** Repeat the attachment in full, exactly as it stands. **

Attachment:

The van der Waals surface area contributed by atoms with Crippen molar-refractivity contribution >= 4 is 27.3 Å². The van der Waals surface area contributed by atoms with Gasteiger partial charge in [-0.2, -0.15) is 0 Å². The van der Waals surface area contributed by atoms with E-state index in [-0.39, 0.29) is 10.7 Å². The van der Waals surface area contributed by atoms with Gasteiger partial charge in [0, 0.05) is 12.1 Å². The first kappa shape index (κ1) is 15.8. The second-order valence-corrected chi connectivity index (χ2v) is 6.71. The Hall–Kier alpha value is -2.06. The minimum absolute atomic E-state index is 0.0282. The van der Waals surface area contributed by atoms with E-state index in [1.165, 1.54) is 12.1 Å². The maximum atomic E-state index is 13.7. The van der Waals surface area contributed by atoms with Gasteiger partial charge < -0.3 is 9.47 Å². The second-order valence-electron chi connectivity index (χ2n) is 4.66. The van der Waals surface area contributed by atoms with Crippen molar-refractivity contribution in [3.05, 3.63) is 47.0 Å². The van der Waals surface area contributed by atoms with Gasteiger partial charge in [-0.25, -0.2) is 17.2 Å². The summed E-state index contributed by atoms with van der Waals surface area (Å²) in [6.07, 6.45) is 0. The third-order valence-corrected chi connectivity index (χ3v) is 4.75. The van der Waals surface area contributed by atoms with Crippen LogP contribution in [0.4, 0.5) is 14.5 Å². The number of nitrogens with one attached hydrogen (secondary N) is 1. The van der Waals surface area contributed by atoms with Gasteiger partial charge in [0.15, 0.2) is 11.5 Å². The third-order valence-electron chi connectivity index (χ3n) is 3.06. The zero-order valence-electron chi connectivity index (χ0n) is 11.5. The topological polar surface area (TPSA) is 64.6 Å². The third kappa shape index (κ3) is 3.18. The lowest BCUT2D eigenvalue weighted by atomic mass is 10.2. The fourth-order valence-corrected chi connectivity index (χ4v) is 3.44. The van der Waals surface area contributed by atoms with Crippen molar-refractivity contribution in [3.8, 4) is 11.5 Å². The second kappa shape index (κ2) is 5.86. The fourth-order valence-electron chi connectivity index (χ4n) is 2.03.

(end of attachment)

The van der Waals surface area contributed by atoms with Crippen molar-refractivity contribution >= 4 is 27.3 Å². The van der Waals surface area contributed by atoms with Gasteiger partial charge in [-0.2, -0.15) is 0 Å². The van der Waals surface area contributed by atoms with E-state index in [-0.39, 0.29) is 10.7 Å². The van der Waals surface area contributed by atoms with Gasteiger partial charge in [0, 0.05) is 12.1 Å². The first kappa shape index (κ1) is 15.8. The second-order valence-corrected chi connectivity index (χ2v) is 6.71. The Hall–Kier alpha value is -2.06. The minimum absolute atomic E-state index is 0.0282. The van der Waals surface area contributed by atoms with E-state index in [1.165, 1.54) is 12.1 Å². The maximum atomic E-state index is 13.7. The van der Waals surface area contributed by atoms with Gasteiger partial charge < -0.3 is 9.47 Å². The second-order valence-electron chi connectivity index (χ2n) is 4.66. The van der Waals surface area contributed by atoms with Crippen molar-refractivity contribution in [3.05, 3.63) is 47.0 Å². The van der Waals surface area contributed by atoms with Gasteiger partial charge in [-0.25, -0.2) is 17.2 Å². The summed E-state index contributed by atoms with van der Waals surface area (Å²) in [6.07, 6.45) is 0. The third-order valence-corrected chi connectivity index (χ3v) is 4.75. The van der Waals surface area contributed by atoms with Crippen LogP contribution in [0.4, 0.5) is 14.5 Å². The number of nitrogens with one attached hydrogen (secondary N) is 1. The van der Waals surface area contributed by atoms with Gasteiger partial charge in [0.15, 0.2) is 11.5 Å². The third-order valence-electron chi connectivity index (χ3n) is 3.06. The zero-order valence-electron chi connectivity index (χ0n) is 11.5. The topological polar surface area (TPSA) is 64.6 Å². The third kappa shape index (κ3) is 3.18. The lowest BCUT2D eigenvalue weighted by atomic mass is 10.2. The fourth-order valence-corrected chi connectivity index (χ4v) is 3.44. The van der Waals surface area contributed by atoms with Crippen molar-refractivity contribution in [3.8, 4) is 11.5 Å². The second kappa shape index (κ2) is 5.86. The fourth-order valence-electron chi connectivity index (χ4n) is 2.03.